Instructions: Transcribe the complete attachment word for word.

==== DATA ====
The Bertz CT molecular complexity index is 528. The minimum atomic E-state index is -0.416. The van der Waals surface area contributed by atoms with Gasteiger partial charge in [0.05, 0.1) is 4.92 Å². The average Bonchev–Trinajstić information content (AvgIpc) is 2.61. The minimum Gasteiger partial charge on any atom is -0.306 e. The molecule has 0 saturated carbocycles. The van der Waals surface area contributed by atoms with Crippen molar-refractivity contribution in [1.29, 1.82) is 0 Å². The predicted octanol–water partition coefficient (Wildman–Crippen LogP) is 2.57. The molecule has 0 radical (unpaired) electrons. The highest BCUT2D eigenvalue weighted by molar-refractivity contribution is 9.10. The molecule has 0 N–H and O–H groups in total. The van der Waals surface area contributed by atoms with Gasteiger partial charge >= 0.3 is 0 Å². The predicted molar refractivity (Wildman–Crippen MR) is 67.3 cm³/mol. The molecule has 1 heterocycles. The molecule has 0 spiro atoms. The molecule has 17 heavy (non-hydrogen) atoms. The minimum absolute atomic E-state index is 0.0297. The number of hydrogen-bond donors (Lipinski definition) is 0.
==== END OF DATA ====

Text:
The Bertz CT molecular complexity index is 528. The minimum atomic E-state index is -0.416. The van der Waals surface area contributed by atoms with Gasteiger partial charge in [0.05, 0.1) is 4.92 Å². The average Bonchev–Trinajstić information content (AvgIpc) is 2.61. The minimum Gasteiger partial charge on any atom is -0.306 e. The molecule has 0 saturated carbocycles. The van der Waals surface area contributed by atoms with Crippen molar-refractivity contribution in [1.29, 1.82) is 0 Å². The predicted octanol–water partition coefficient (Wildman–Crippen LogP) is 2.57. The molecule has 0 radical (unpaired) electrons. The highest BCUT2D eigenvalue weighted by molar-refractivity contribution is 9.10. The molecule has 0 N–H and O–H groups in total. The van der Waals surface area contributed by atoms with Gasteiger partial charge >= 0.3 is 0 Å². The predicted molar refractivity (Wildman–Crippen MR) is 67.3 cm³/mol. The molecule has 1 heterocycles. The molecule has 0 spiro atoms. The molecule has 17 heavy (non-hydrogen) atoms. The minimum absolute atomic E-state index is 0.0297. The number of hydrogen-bond donors (Lipinski definition) is 0.